Skip directly to search Skip directly to site content

S M L XL

Submit your email address to get updates on The Community Guide topics of interest.

Environmental and Policy Approaches to Increase Physical Activity: Community-Scale Urban Design Land Use Policies

Community-scale urban design land use policies and practices involve the efforts of urban planners, architects, engineers, developers, and public health professionals to change the physical environment of urban areas of several square miles or more in ways that support physical activity. They include the following.

  • Design elements that address:
    • Proximity of residential areas to stores, jobs, schools, and recreation areas
    • Continuity and connectivity of sidewalks and streets
    • Aesthetic and safety aspects of the physical environment
  • Policy instruments such as zoning regulations, building codes, other governmental policies, and builders’ practices

Summary of Task Force Recommendations and Findings

The Community Preventive Services Task Force recommends design and land use policies and practices that support physical activity in urban areas of several square miles or more based on sufficient evidence of effectiveness in facilitating an increase in physical activity.

Results from the Systematic Review

Twelve studies qualified for the review and evaluated a variety of effect measures.

  • Most of the studies compared the behavior of residents in automobile-oriented (or suburban) communities with those in traditional (or urban) communities.
  • Overall, the median improvement in some aspect of physical activity (e.g., number of walkers or bicyclists) was 161%.
  • Additional benefits that may have been brought about by these interventions included:
    • Improvements in green space
    • Increased sense of community and decreased isolation
    • Increased consumer choice for places to live
    • Reduced crime and stress
  • Increased walking and bicycling on urban streets, although beneficial, also pose the risk of increased injury to pedestrian or cyclist, because of increased exposure to motor vehicles.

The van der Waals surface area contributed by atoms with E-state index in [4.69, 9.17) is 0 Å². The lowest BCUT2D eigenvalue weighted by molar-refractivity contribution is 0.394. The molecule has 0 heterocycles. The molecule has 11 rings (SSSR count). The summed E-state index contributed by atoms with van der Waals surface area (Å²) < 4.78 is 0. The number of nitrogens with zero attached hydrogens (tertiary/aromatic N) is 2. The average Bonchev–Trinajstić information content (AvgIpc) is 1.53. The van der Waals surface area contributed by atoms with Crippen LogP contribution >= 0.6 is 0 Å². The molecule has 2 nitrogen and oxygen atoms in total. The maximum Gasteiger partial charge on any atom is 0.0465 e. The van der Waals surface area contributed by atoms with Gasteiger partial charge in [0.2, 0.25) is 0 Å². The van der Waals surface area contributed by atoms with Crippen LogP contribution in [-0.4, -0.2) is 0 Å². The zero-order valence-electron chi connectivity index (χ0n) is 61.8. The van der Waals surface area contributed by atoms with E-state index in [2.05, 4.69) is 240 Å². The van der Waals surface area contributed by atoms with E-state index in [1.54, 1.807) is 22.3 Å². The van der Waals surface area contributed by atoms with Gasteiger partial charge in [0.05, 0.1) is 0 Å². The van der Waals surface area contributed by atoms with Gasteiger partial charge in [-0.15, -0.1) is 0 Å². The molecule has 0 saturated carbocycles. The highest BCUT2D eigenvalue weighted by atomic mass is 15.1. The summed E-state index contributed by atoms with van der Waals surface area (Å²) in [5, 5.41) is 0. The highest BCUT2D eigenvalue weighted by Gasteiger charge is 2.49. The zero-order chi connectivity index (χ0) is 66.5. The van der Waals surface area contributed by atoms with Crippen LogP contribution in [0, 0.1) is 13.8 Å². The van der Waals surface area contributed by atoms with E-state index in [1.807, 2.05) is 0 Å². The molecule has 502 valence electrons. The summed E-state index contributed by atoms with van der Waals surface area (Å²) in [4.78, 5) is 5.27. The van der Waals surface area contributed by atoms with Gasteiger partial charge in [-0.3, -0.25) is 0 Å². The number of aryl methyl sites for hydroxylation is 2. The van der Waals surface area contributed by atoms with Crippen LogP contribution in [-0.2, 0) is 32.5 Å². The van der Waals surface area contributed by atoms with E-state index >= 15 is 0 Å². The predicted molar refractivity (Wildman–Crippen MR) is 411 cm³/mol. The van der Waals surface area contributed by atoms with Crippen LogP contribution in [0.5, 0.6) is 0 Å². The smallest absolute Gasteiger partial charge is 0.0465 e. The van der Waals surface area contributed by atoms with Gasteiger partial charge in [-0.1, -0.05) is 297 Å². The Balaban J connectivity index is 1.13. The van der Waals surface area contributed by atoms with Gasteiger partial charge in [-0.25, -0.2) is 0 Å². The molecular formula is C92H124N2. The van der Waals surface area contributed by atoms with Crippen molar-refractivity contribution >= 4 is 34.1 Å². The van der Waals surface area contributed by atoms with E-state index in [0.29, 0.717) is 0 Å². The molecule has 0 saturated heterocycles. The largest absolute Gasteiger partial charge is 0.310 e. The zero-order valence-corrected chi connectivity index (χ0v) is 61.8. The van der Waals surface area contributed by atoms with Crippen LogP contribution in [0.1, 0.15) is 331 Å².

These results were based on a systematic review of all available studies, conducted on behalf of the Task Force by a team of specialists in systematic review methods, and in research, practice, and policy related to increasing physical activity.

Supporting Materials

Publications

Heath GW, Brownson RC, Kruger J, et al. The effectiveness of urban design and land use and transport policies and practices to increase physical activity: a systematic review. Journal of Physical Activity and Health 2006;3(Suppl 1):S55-76.

Read other Community Guide publications about Increasing Physical Activity in our library.




Disclaimer

The findings and conclusions on this page are those of the Community Preventive Services Task Force and do not necessarily represent those of CDC. Task Force evidence-based recommendations are not mandates for compliance or spending. Instead, they provide information and options for decision makers and stakeholders to consider when determining which programs, services, and policies best meet the needs, preferences, available resources, and constraints of their constituents.

Sample Citation

The content of publications of the Guide to Community Preventive Services is in the public domain. Citation as to source, however, is appreciated. Sample citation: Guide to Community Preventive Services. Environmental and policy approaches to increase physical activity: community-scale urban design land use policies. www.thecommunityguide.org/pa/environmental-policy/communitypolicies.html. Last updated: MM/DD/YYYY.

Review completed: June 2004